Not recommended under 13; parental guidance 13 to 15, due to frequent violence and scary scenes and characters
This topic contains:
|Children under 13||Not recommended due to frequent violence and scary scenes and characters|
|Children 13 to 15||Parental guidance recommended due to frequent violence and scary scenes.|
|Children 15 and over||OK for this age group|
This section contains details about the movie, including its classification by the Australian Government Classification Board and the associated consumer advice lines.
|Name of movie:||Teenage Mutant Ninja Turtles: Out of the shadows|
|Consumer advice lines:||Fantasy violence|
This review of the movie contains the following information:
This film follows on from the 2014 TMNT film in which the evil villain Shredder was imprisoned after being defeated by the Turtles. In the new film we find the Turtles, Michelangelo (Noel Fisher), Donatello (Jeremy Howard), Leonardo (Peter Plaszek), and Raphael (Alan Ritchson) still hiding out in the shadows of the city’s underground sewer system. The Turtles stay out of sight by day while doing their vigilante work by night, as well as keeping their friend April O’Neil (Megan Fox) out of harm’s way.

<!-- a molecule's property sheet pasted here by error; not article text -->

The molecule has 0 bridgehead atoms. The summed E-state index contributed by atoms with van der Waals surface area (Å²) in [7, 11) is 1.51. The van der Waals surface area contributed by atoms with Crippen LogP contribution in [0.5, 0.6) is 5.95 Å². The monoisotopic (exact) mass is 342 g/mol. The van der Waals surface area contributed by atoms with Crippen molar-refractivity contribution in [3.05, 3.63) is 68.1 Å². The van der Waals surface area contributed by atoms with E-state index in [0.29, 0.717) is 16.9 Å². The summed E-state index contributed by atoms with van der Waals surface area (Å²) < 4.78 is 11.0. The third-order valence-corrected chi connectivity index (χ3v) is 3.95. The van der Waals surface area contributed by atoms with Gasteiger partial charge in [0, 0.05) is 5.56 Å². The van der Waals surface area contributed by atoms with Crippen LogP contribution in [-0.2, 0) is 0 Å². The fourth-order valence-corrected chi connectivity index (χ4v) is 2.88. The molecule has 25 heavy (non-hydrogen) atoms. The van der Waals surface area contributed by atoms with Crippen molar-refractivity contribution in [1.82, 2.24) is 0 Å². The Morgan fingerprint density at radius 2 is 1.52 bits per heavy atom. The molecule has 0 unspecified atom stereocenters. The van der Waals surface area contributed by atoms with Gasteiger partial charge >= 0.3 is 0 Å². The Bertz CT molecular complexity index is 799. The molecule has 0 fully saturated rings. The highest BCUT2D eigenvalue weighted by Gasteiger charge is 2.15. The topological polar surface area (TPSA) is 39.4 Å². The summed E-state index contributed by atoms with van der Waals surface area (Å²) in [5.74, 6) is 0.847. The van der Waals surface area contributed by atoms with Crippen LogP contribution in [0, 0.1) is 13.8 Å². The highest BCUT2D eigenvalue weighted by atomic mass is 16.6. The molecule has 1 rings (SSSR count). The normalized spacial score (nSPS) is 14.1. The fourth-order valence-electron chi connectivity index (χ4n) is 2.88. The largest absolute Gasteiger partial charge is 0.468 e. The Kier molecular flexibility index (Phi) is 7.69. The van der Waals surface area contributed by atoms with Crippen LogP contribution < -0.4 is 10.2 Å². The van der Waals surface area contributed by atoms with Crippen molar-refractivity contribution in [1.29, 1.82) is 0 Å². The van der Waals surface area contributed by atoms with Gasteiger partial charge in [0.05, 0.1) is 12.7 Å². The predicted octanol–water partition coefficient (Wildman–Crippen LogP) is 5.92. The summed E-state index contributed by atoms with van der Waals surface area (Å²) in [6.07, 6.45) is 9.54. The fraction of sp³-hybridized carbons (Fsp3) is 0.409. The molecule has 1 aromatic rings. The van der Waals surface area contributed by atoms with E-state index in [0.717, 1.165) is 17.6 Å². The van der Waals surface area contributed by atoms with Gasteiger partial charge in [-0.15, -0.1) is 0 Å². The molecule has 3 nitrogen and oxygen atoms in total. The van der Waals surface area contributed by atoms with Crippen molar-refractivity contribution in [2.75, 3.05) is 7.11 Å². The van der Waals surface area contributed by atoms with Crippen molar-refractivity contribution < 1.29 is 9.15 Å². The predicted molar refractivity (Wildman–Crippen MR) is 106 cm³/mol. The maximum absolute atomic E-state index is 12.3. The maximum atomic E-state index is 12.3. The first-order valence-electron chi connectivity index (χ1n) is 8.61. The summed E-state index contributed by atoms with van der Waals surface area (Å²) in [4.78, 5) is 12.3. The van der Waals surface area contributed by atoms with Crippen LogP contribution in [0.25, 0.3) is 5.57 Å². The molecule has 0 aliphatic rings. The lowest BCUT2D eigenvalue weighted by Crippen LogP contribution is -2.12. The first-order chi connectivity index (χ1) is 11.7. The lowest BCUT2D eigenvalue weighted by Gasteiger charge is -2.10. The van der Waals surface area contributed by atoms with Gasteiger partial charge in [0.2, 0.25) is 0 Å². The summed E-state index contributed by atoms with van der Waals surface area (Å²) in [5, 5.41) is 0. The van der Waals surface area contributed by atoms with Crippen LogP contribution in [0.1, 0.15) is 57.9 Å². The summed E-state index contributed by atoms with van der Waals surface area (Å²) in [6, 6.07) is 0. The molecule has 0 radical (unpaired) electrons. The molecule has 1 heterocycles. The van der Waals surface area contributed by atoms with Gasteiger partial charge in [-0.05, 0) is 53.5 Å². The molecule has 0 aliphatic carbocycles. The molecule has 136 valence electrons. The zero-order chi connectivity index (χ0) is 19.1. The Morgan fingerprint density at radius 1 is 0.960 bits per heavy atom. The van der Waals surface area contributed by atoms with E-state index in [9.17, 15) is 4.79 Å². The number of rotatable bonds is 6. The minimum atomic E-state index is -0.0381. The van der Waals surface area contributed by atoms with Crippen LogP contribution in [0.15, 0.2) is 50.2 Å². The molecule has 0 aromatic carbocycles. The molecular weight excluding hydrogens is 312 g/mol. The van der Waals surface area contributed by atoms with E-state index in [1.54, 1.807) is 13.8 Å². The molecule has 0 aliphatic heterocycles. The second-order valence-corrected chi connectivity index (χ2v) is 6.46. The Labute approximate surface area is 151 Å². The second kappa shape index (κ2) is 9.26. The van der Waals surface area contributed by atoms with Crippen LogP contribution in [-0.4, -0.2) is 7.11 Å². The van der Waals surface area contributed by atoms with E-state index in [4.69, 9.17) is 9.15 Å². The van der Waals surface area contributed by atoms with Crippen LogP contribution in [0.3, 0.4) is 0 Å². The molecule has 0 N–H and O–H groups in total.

Although Shredder ( Brian Tee) is still in prison, April has discovered that a scientist by the name of Baxter Stockman (Tyler Perry) has been secretly working for Shredder. Stockman plans to break Shredder out of prison while he is being transferred to a new prison. April tells the Turtles about Shredder’s plans but, even with the help of newcomer Casey Jones (Stephen Anell), they are unable to stop Shredder when he uses a teleportation device to make his escape.
The teleportation device does not work exactly as planned and Shredder is transported to another dimension where an alien super-villain named Krang (voice of Brad Garrett) convinces Shredder to assemble a teleportation device on Earth so that Krang can bring through an alien weapon that will allow Krang and Shredder to rule the world.
It is up to the Turtles, April and Casey Jones to stop Krang from building his doomsday machine and destroying the planet.
Children and adolescents may react adversely at different ages to themes of crime, suicide, drug and alcohol dependence, death, serious illness, family breakdown, death or separation from a parent, animal distress or cruelty to animals, children as victims, natural disasters and racism. Occasionally reviews may also signal themes that some parents may simply wish to know about.
Superheroes; mutants; alternate realities; weapons of mass destruction
Research shows that children are at risk of learning that violence is an acceptable means of conflict resolution when violence is glamourised, performed by an attractive hero, successful, has few real life consequences, is set in a comic context and / or is mostly perpetrated by male characters with female victims, or by one race against another.
Repeated exposure to violent content can reinforce the message that violence is an acceptable means of conflict resolution. Repeated exposure also increases the risks that children will become desensitised to the use of violence in real life or develop an exaggerated view about the prevalence and likelihood of violence in their own world.